Camilla Bustamante, dean of Trades, Technology, Sustainability and Professional Studies and of Business and Education at Santa Fe Community College

"I would have to say the issue of respect for integrity, the integrity of science, respect for people and the respect for the environment. [Hope]: That we can actually treat people with respect and dignity, all people."

Alan Webber, Santa Fe mayor

"It's so painful. I would say it's like a bad movie that starts with him riding down the escalator and calling Mexicans rapists and murderers, continues with the pronouncement that there were good people on both sides at the fatal demonstration in Virginia, continues to the separation of children at the border from their parents and is punctuated throughout by his obnoxious Twitter feed and a torrent of lies. I am fervently praying for a Biden/Harris administration that restores competence, confidence and civility to federal government and the White House and brings real problem-solving skills to the country, and additionally begins to heal the toxic divide this White House has so much advanced."

Andy Primm, musician/video producer

"I was just reflecting on it and being so amazed that so much that is completely abnormal is presented as normal. And then having someone tear everything down and say, 'look, it's all torn down and broken,' and 'hey, look, both sides are for it,' and 'hey, politics is just ugly.' All this negative messaging is so disappointing to me; it's obviously this administration that's creating all this division—that's what has stood out to me and it's frustrating. Enough already. Make it stop: the lying and two-facedness and the divisiveness, the normalization of crime. I just wish, somehow, we could make it stop."

Jamie Blosser, Santa Fe Art Institute executive director

"It's impossible to pinpoint any one thing because there's so many terrible egregious things. Really what I find most disturbing and surprising is that I did not realize how brittle our democracy was in the US and how quickly things could erode, how much could change how quickly and how much actually the executive branch does have control over. I feel incredibly naïve that we've been able to depend on some goodness of character in most of our presidents—at least they respect we are a democracy. Even Andrew Jackson, who was a terrible human being, actually for the most part respected [the presidency] as one branch of government. It's shocking to me how quickly this sense that we have a robust democracy has completely eroded and how fearful we are about having a fair election and how none of us really are certain the White Supremacist in Chief will not give the green light for people to start attacking one another on Election Day if he doesn't like the results.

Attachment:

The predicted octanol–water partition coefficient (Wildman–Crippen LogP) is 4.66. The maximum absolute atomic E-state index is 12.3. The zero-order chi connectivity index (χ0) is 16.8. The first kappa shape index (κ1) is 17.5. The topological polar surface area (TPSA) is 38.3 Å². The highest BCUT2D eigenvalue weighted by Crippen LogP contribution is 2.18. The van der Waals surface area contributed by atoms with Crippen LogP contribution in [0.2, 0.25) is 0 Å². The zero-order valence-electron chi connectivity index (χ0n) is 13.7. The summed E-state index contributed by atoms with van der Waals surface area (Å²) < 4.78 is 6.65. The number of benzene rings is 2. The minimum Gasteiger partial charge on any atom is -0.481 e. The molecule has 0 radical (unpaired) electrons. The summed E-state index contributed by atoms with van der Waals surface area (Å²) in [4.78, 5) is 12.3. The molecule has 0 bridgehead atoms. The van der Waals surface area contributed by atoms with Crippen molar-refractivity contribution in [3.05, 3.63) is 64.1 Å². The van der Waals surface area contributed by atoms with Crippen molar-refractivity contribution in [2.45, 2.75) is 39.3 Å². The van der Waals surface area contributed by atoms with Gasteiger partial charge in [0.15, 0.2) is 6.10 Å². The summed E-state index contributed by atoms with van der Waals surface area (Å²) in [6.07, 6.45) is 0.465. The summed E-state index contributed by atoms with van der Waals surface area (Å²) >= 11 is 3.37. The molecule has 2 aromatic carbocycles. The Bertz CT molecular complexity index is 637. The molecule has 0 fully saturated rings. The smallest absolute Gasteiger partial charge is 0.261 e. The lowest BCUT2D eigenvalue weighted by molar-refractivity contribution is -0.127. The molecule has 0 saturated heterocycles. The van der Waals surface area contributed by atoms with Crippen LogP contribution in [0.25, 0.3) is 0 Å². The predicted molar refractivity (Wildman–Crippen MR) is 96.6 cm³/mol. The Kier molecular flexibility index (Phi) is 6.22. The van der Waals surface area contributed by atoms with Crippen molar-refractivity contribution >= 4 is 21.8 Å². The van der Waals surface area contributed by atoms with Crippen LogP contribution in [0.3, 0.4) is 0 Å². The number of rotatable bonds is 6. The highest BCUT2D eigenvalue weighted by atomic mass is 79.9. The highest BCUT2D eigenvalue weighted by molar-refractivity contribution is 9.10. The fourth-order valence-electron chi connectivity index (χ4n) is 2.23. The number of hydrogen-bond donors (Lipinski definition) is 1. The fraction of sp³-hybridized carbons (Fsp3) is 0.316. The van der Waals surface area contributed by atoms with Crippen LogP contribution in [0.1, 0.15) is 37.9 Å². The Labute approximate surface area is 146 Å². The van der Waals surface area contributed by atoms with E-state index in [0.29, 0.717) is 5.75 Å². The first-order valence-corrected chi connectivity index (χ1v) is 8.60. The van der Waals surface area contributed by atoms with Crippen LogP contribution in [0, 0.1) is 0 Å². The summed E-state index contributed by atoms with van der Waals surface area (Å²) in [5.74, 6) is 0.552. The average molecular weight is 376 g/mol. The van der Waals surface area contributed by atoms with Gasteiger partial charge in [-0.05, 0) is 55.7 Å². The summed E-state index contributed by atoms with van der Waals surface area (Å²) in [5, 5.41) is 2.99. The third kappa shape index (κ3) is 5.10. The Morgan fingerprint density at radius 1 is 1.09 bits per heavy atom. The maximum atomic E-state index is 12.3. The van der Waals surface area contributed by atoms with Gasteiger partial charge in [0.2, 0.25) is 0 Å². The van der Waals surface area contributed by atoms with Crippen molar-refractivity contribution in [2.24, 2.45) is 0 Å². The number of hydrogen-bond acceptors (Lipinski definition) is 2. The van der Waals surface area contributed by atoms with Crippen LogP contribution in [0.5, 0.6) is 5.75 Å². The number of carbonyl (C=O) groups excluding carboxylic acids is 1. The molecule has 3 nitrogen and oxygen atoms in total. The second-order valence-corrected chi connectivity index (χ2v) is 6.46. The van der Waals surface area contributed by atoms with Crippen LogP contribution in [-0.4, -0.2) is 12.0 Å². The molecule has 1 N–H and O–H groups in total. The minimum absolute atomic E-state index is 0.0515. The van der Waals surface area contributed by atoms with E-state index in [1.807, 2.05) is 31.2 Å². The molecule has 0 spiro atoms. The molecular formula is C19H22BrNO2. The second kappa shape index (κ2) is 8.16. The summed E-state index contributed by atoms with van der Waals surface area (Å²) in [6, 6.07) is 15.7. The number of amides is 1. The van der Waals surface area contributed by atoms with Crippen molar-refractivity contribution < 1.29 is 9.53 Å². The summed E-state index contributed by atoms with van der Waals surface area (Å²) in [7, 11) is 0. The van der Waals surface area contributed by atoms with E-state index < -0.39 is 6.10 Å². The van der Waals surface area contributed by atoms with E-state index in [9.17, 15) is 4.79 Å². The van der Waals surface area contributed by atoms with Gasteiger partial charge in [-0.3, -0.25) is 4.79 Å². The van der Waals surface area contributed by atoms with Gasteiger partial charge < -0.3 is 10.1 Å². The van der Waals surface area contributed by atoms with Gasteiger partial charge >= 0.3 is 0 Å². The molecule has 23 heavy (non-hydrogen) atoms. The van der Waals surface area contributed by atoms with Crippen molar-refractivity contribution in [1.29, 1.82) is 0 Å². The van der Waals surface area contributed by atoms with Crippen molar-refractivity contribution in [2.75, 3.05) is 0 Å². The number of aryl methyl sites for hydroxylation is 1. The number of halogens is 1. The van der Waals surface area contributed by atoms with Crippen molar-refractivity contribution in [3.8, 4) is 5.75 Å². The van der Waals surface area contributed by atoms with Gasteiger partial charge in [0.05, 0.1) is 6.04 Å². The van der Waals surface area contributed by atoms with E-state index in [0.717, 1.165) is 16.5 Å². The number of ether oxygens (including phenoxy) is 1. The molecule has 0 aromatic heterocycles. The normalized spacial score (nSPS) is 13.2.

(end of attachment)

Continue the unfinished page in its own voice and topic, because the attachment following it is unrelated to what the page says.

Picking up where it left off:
I am hoping obviously for Biden to win and a peaceful transfer of power and we all come back to what our democracy means and we can all have some sense that our leadership cares about all of us, not just the people that are 'his base,' and we can all come together under a democracy as citizens to really tackle the large crises, like the pandemic and the divisiveness and treating people with dignity and respect so we can provide the services people need to survive and thrive. Really, I do think that as not inspiring as Biden is to some people, I'm actually hugely relieved he's not a very polarizing force right now because I don't think I could take another four years of something other than calm and respect and dignity in the office. I think all of us on the far left need to push him and make sure all of this stuff, like police reform is on the table, but just having a sense there's an and adult in charge would be wonderful again."